Like predecessor Bellwether Boutique, Cora Rasps Coriander store offers one-of-a-kind pieces often produced by local talent.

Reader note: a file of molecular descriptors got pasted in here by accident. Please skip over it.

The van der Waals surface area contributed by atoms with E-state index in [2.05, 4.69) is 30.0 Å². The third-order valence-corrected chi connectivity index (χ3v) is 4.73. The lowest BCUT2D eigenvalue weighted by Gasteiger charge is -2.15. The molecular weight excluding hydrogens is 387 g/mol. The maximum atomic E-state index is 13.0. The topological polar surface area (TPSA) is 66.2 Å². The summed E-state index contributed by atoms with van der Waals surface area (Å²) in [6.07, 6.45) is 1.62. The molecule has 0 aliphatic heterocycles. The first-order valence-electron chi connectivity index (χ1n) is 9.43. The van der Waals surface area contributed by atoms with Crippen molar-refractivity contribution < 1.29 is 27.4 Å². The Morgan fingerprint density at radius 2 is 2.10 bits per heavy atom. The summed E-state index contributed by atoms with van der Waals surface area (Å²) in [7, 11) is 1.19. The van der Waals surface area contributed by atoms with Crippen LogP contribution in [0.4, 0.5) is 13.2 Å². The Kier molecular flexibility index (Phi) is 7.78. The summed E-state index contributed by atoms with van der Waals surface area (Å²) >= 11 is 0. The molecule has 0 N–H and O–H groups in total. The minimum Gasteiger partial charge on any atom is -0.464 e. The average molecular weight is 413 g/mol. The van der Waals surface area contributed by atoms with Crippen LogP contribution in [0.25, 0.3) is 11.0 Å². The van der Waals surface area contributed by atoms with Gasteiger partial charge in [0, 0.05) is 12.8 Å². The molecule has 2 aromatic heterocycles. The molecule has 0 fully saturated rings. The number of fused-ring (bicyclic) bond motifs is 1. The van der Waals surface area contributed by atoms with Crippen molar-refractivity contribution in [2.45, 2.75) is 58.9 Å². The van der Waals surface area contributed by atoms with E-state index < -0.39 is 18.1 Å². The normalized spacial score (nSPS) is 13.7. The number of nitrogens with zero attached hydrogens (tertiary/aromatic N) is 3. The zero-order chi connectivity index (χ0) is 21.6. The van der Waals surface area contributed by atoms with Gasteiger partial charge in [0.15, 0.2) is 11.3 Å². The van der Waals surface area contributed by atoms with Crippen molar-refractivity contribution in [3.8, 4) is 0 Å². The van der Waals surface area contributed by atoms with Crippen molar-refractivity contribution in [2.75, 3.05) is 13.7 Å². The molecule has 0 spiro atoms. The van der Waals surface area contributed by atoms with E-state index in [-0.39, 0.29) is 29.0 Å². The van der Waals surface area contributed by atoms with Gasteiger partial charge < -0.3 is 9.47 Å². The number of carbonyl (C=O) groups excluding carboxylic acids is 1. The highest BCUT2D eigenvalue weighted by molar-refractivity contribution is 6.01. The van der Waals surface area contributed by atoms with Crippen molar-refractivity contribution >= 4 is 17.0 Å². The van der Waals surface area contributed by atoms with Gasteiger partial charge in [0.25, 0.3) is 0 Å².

Four months ago, Omaha lost a true original. As did so many others, I walked the sidewalks outside the Old Market Passageway to see flowers, candles and farewells written in chalk. The space that was once Bellwether Boutique became a painful reminder that someone and something special had been lost. I remember Bellwether as a store unlike any other. The owner, Jessica Latham, sold vintage clothes and items by local designers and artists. She was considered one of their biggest supporters. Many thought the void could not be filled. But today, the space lives again and is born anew in Coriander. Like its predecessor, Coriander provides beautiful one-of-a-kind pieces and embraces local talent. Owner and Omaha native Cora Rasp, 27, hopes to continue the legacy Latham started in the very space she now occupies. “It was a tragedy to lose Jessica. I felt like there was this pending hole in Omaha after that happened. It was hard to just see that left open,” explains Rasp, “So I had three days to decide what I wanted to do. I had no business plan — I met, signed the papers, and hit the ground running.” Indeed, while she has no business background per se, the delightful former design student has a passion for the making of clothes. Everything else, she says, she hopes to learn along the way. And so far, the results have all been positive. Upon walking into the store, which is equally as charming as the owner, I saw Rasp seated at a table mending a garment. The first thing I noticed was her small stature and disarmingly sweet personality. She’s dressed for comfort but also showcases her personality with a black tulle pin adorning her polka dot cardigan. While the space is still coming into its own, Rasp has given Coriander its personality in art as well as clothing. She features work by local artists, which include paintings and ceramics by Caleb Coppock. He is also the man behind the huge piece on the wall — the abstract wood-panel hanging just above the shoes. The store itself is intricately organized and provides some of Rasp’s favorite treasures including items found by her buyers in Florida and Minnesota. The space is the same size as when Bellwether occupied it. The vibe is clean and simple with white walls and racks of carefully chosen merchandise. While many stores try to bulk out their product, Rasp keeps it minimal. “Don’t buy it unless you love it,” she tells me.Rasp likes to keep her personal style simple with some standout pieces, much like her inventory. Since everything is one-of-a-kind, pieces go rather quickly. To make sure everyone is updated on her inventory, Rasp has a Facebook for Coriander, which has pictures of all the latest garments and accessories, including prices and sizes. In addition to the vintage and thrifted women’s dresses and coats, there is plenty in stock for men. There are a great many scarves, shirts and jackets for even the most choosey male shopper to enjoy. Most noticeably is a dapper, tan men’s corduroy blazer displayed on an industrial hook that no doubt the Fantastic Mr. Fox would approve of. Rasp also offers necklaces, made by local designer Janna Nysewander, displayed on a large tree branch. Vintage heels, boots and flats lay on a shelf near the floor for the customer’s convenience to try on. “I love accessories,” she says. “Hats, jewelry, shoes. I dress pretty comfortably — simple silhouettes with great accessories. My style is comfortable and practical … with quirks.” And for a lover of garments and fashion, inspiration is key – so I have to ask, what’s hers? “I am inspired by plants,” Rasp says. “I am in love with her answer, which is honest and endearing. “Textures, pottery … practical yet beautiful items are inspiring.” It is no surprise that Rasp adores vintage and thrift store shopping for her own clothes. “Omaha has great thrift stores. I love going to the church thrift stores. Fashion is so cyclical. I think it’s the responsible thing to do,” she says. Practical and beautiful are the latent motifs in Coriander. With the Omaha fashion scene truly thriving in recent years, Rasp says she would love to contribute in some way to events such as Omaha Fashion Week and the like. Out of tragedy comes something new and inspiring to keep going what was started — unique fashion and constant support of local designers. Coriander is located in the Old Market Passageway at 1028 Howard St and is open Tue.-Thurs. from noon to 7 p.m., Fri.-Sat 1-9 p.m. and Sunday from 1-6 p.m. Call 889.5049 or visit hellocoriander.com for more info.